Paralyzed Peterborough woman raising funds to get home
Posted October 3, 2012 6:26 pm.
This article is more than 5 years old.
An Ontario woman who was recently paralyzed during a car crash in British Columbia wants to return home to recover but OHIP doesn’t cover the exorbitant cost of transporting her back to Peterborough.
Christine Connelly, 25, was in a serious collision in B.C. on Sept. 9 and suffered spinal damage that has left her paralyzed from the waist down.
Connelly and her boyfriend Ryan Smith were driving when the wheels hit a patch of gravel, causing the car to roll.
Connelly was ejected from the vehicle.
She was taken to Royal Alexandria Hospital in Edmonton, where she remains.
The young woman and her boyfriend were hoping to head home for her treatment. But they found out that OHIP would not cover the $8,000 for transportation. Neither they nor their families can afford it.
It is a fact that has come as a shock to everyone.
“It’s been quite the experience. I had no idea. A lot of this we were just unprepared for,” Ryan’s mother Sharon told CityNews. “Most people you speak with they just assume she would be flown home.”
Health minister Deb Matthews confirmed Connelly’s transportation would not be covered.
“I really urge people to purchase insurance, if they don’t already have it, to cover any transportation that might be required. OHIP will cover the medical procedures. It does not cover transportation,” she said.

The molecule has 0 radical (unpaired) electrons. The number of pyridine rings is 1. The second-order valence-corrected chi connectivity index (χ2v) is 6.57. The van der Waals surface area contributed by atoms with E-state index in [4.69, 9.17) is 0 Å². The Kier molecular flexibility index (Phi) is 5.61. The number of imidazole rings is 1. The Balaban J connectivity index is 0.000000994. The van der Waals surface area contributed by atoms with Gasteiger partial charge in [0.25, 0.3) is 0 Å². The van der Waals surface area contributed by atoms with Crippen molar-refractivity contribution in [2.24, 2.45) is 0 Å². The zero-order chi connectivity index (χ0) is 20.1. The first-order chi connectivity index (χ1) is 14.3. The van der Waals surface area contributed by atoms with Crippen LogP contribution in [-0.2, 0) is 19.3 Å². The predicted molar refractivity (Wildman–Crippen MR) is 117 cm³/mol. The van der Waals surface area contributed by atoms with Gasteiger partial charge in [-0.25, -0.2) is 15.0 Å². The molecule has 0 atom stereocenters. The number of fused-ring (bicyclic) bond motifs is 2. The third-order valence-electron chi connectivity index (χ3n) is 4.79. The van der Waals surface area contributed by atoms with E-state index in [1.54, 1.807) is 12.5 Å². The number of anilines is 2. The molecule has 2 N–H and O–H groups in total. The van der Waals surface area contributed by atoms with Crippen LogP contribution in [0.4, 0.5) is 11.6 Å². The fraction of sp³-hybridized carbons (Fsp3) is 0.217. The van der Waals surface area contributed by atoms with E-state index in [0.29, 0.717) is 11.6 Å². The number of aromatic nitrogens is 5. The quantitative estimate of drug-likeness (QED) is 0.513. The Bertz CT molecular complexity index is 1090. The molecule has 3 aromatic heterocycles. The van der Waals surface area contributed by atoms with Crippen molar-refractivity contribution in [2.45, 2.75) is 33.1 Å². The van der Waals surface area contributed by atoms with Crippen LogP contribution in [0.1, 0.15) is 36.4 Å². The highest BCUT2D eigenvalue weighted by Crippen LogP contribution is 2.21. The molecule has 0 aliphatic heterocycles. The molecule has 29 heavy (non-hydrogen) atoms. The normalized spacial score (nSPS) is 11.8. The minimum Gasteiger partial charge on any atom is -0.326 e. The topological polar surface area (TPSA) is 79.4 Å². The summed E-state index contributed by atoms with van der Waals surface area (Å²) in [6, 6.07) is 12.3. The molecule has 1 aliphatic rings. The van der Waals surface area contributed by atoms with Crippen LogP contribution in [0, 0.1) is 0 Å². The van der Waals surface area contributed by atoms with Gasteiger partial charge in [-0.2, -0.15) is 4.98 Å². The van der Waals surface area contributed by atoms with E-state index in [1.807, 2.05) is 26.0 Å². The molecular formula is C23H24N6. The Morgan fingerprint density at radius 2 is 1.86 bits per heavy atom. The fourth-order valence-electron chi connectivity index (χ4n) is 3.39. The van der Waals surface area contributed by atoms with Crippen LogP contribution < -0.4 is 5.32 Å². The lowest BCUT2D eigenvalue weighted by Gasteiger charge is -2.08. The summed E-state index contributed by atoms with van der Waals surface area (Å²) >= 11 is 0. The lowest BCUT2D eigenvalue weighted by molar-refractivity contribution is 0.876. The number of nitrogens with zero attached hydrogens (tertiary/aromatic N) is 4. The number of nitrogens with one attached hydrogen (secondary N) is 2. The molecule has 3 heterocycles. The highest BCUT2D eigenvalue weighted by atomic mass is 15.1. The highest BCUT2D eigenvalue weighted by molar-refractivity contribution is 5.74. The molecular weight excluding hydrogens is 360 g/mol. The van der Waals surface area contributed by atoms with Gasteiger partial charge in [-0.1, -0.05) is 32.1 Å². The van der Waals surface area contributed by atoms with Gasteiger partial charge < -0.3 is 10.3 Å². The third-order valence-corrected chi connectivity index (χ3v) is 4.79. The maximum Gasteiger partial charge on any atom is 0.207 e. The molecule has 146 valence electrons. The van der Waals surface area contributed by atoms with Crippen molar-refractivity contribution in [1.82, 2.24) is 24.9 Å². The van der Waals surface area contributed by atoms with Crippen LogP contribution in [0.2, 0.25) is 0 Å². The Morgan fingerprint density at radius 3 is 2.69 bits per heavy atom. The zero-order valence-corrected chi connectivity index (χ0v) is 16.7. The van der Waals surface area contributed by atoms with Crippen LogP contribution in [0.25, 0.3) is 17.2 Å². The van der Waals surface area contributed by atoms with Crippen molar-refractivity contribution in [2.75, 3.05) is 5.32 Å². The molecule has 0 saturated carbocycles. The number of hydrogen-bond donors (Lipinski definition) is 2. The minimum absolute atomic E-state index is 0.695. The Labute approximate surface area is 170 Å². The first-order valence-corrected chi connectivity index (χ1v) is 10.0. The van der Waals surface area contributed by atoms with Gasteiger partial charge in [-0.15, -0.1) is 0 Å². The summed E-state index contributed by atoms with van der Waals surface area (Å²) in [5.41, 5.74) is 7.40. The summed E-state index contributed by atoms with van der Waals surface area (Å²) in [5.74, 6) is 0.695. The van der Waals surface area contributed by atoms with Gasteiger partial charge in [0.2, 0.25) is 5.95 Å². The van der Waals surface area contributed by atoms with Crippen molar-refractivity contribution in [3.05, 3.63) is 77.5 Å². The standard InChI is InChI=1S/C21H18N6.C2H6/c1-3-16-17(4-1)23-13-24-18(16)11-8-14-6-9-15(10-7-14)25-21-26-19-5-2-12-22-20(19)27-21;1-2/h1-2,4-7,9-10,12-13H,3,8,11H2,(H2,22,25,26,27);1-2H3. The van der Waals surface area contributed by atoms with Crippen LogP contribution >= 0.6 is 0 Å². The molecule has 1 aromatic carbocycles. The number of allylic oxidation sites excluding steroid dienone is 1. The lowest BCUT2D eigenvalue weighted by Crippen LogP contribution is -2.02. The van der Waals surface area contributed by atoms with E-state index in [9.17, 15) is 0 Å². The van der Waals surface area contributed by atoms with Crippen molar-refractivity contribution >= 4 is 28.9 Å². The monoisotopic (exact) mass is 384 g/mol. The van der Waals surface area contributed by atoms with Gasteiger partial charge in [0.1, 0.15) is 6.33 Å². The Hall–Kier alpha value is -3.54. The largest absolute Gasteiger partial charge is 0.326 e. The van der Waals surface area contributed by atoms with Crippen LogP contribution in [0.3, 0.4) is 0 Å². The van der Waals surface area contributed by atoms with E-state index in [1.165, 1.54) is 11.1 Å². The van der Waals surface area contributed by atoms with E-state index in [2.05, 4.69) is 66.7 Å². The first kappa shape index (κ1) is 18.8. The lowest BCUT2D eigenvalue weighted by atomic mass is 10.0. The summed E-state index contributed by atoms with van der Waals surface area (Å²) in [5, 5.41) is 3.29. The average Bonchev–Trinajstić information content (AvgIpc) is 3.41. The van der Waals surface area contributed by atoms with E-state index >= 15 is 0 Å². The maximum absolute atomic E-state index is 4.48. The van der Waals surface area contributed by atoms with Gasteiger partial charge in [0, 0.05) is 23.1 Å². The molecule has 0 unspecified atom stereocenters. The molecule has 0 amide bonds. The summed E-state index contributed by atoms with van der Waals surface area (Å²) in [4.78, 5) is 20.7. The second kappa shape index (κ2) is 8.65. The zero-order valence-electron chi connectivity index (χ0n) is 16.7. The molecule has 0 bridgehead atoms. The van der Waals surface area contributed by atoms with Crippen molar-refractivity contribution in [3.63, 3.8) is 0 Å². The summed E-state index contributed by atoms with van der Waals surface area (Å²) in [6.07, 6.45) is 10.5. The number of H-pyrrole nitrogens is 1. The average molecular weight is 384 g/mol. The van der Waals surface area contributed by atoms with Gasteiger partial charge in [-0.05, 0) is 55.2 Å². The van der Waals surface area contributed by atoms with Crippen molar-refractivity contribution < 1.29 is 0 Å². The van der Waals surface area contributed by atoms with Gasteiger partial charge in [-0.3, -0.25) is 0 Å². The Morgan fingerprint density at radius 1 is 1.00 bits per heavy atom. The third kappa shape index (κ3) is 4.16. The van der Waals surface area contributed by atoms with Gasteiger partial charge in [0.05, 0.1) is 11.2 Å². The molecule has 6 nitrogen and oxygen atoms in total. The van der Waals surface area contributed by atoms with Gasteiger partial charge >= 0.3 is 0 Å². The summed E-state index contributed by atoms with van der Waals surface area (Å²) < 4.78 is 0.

Because of her injury, Connelly would have to travel with a nurse and the size of her wheelchair would require her to be seated in first class.
Family members say it is important for Christine to get home.
“All of her family and her support system is there so she really needs to go home,” Ryan’s mother said.
The Global Angel Charitable Organization has stepped in to try to help Christine raise the money. So far it has helped raise $5,280.
Connelly said the emails and messages of support from friends and strangers have helped her.
“The outpouring of support is what keeps me smiling and waking up with hope and fight in me every single day.”
But she said not having family around is hard for both her and her boyfriend.
“It’s been difficult. We had family here for the first couple weeks, which was great obviously. When they left it took a toll. There’s good days and bad days,” she said.
The family is hoping to get her home for Thanksgiving.
Connelly says she wants to eventually be transferred to Toronto Rehabilitation Institute Lyndhurst Division which specializes in spinal cord injury and disease.
The facility says they have a bed available for her as of Tuesday.
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